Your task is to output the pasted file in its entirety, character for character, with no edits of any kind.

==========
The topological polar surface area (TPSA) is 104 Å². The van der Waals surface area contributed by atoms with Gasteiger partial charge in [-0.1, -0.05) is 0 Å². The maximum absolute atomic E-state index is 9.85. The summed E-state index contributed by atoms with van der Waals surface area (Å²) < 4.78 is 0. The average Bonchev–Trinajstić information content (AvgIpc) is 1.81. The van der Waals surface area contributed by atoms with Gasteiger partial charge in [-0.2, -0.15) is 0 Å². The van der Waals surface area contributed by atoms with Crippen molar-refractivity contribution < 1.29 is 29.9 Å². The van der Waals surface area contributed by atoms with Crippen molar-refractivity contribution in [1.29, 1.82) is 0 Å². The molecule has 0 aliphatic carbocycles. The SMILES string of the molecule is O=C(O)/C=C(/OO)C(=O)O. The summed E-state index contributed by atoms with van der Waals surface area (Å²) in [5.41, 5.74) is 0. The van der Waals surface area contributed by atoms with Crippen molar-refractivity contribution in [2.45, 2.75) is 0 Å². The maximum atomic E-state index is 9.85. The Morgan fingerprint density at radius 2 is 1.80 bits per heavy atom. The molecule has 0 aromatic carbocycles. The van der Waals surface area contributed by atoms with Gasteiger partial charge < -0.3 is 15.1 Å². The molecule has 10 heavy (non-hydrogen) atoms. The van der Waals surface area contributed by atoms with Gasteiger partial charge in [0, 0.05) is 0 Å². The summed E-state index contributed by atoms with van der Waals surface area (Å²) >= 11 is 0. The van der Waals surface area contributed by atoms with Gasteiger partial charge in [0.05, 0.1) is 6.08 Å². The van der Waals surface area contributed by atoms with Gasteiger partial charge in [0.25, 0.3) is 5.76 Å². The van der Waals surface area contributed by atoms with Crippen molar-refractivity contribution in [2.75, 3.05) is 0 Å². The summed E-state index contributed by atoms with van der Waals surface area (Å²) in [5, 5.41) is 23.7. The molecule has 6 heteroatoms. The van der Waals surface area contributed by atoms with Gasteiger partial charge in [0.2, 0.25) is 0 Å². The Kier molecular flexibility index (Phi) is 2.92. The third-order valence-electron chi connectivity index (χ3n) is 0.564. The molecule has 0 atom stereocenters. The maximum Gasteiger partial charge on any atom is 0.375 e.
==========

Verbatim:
The topological polar surface area (TPSA) is 104 Å². The van der Waals surface area contributed by atoms with Gasteiger partial charge in [-0.1, -0.05) is 0 Å². The maximum absolute atomic E-state index is 9.85. The summed E-state index contributed by atoms with van der Waals surface area (Å²) < 4.78 is 0. The average Bonchev–Trinajstić information content (AvgIpc) is 1.81. The van der Waals surface area contributed by atoms with Gasteiger partial charge in [-0.2, -0.15) is 0 Å². The van der Waals surface area contributed by atoms with Crippen molar-refractivity contribution < 1.29 is 29.9 Å². The van der Waals surface area contributed by atoms with Crippen molar-refractivity contribution in [1.29, 1.82) is 0 Å². The molecule has 0 aliphatic carbocycles. The SMILES string of the molecule is O=C(O)/C=C(/OO)C(=O)O. The summed E-state index contributed by atoms with van der Waals surface area (Å²) in [5.41, 5.74) is 0. The van der Waals surface area contributed by atoms with Crippen molar-refractivity contribution in [2.45, 2.75) is 0 Å². The maximum atomic E-state index is 9.85. The Morgan fingerprint density at radius 2 is 1.80 bits per heavy atom. The molecule has 0 aromatic carbocycles. The van der Waals surface area contributed by atoms with Gasteiger partial charge < -0.3 is 15.1 Å². The molecule has 10 heavy (non-hydrogen) atoms. The van der Waals surface area contributed by atoms with Gasteiger partial charge in [0, 0.05) is 0 Å². The summed E-state index contributed by atoms with van der Waals surface area (Å²) >= 11 is 0. The van der Waals surface area contributed by atoms with Gasteiger partial charge in [0.05, 0.1) is 6.08 Å². The van der Waals surface area contributed by atoms with Gasteiger partial charge in [0.25, 0.3) is 5.76 Å². The van der Waals surface area contributed by atoms with Crippen molar-refractivity contribution in [2.75, 3.05) is 0 Å². The summed E-state index contributed by atoms with van der Waals surface area (Å²) in [5, 5.41) is 23.7. The molecule has 6 heteroatoms. The van der Waals surface area contributed by atoms with Gasteiger partial charge in [0.2, 0.25) is 0 Å². The Kier molecular flexibility index (Phi) is 2.92. The third-order valence-electron chi connectivity index (χ3n) is 0.564. The molecule has 0 atom stereocenters. The maximum Gasteiger partial charge on any atom is 0.375 e.